BDD is powerful stuff, and it's much more powerful when your product owner understands the benefits .
We love having product owners at BDD Kickstart . The first day is all about the collaborative aspects of BDD where we learn how to break down and describe requirements using examples. We find that product owners really enjoy it.
That's why we're announcing a special promotion for our next public course in. Use the discount code " BYPO" …
I think balance is important. Whenever I teach people about BDD or automated testing , we make a list of the costs and benefits of test automation.
The lists typically look something like this:
thorough analysis of a requirement
confidence to refactor
quick feedback about defects
living / trustworthy documentation
frees up manual testers for more interesting exploratory testing
time spent leaning how to write a test
time spent writing the test
Naming things is hard. Witness things that developers have named and then struggle to explain because words and people are weird:
TDD sounds like it's about testing, but it's really a design technique.
BDD sounds like it's about what code does, but it's really a communication discipline.
Outside-in development sounds like a way to discover the design of software, but it's really a technique for building software using a fractal todo list.
This is the single most powerful behavioural shift I have seen in teams adopting BDD. Simply by getting the business users, the analysts, the testers and the developers to adopt this vocabulary of "given/when/then", they discover that a world of ambiguity falls away.
§ Top 10 Weird APIs , serving your facts, making fake calls, and …
I made a presentation on Refactoring & BDD atback on 10/09/2012. I put my slides and notes from the presentation up on Deck.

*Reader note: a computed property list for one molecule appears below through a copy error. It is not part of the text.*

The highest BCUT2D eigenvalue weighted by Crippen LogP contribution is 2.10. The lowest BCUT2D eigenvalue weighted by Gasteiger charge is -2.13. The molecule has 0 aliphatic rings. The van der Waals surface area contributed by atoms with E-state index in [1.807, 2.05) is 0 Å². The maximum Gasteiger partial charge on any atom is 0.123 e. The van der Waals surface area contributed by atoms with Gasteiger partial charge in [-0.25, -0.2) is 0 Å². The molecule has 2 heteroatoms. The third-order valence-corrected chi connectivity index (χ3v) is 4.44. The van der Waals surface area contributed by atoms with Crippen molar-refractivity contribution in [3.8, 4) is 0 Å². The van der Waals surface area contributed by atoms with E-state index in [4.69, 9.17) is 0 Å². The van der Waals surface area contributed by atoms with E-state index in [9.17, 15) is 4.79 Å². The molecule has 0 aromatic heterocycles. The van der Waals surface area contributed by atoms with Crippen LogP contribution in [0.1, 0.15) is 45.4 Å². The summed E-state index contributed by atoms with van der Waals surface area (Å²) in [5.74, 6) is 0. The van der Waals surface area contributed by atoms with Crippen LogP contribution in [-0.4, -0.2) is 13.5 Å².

Some quick takeaways ...
The less your problem is understood, the more complicated your solution is likely to be. This is one of the reasons why we refactor code - we increase our understanding of the problem domain and increase our abilities to apply solutions to the domain as time goes by.
After I left Object Mentor, RSpec was part of my day to day work on Ruby applications, but most of my work on its maintenance moved to my spare time. This was fine at first, as I had the support of employers and family, but I found myself doing less and less of pretty much everything else that I enjoy and learn from.
…But 'tests' and test-driven development are not the same animal. TDD (or BDD) is a process that will deliver not just superior code, but massive accrued time savings over the life of your project. With experience, it will also provide immediate time savings in almost every case: when you're doing it right, it's usually faster to write the tests and the code than just the code. I'll explain the difference, and walk through some concrete examples.
I'm a lifetime …
require 'minitest/spec' describe Meme do before do @ meme = Meme. new end describe "when asked about cheeseburgers" do it "should respond positively" do @ meme . i_can_has_cheezburger ?. must_equal "OHAI!" end end describe "when asked about blending possibilities" do it "won't say no" do @ meme . does_it_blend ?. wont_match / ^no / i end end end
I'm excited to be presenting on Behavior-Driven Objects at the Agile conference website : One of the original ideas behind BDD was that testing should be about behavior at all levels. Effectively, all automated tests can be viewed as "functional tests" of entry points, be they user facing or internal, crossing procedural boundaries or not. In this talk we'll explore approaches …& BDD eXchange in on Monday, October 1st (details below). From the
§ BDD meets Pre-emptive commit comments :
Rule #1: write commit comments before coding
Rule #2: write what the software should be supposed to do, not what you did
§ Hall of Shame of Skeuomorphism . May you never have to work on an app that's featured there.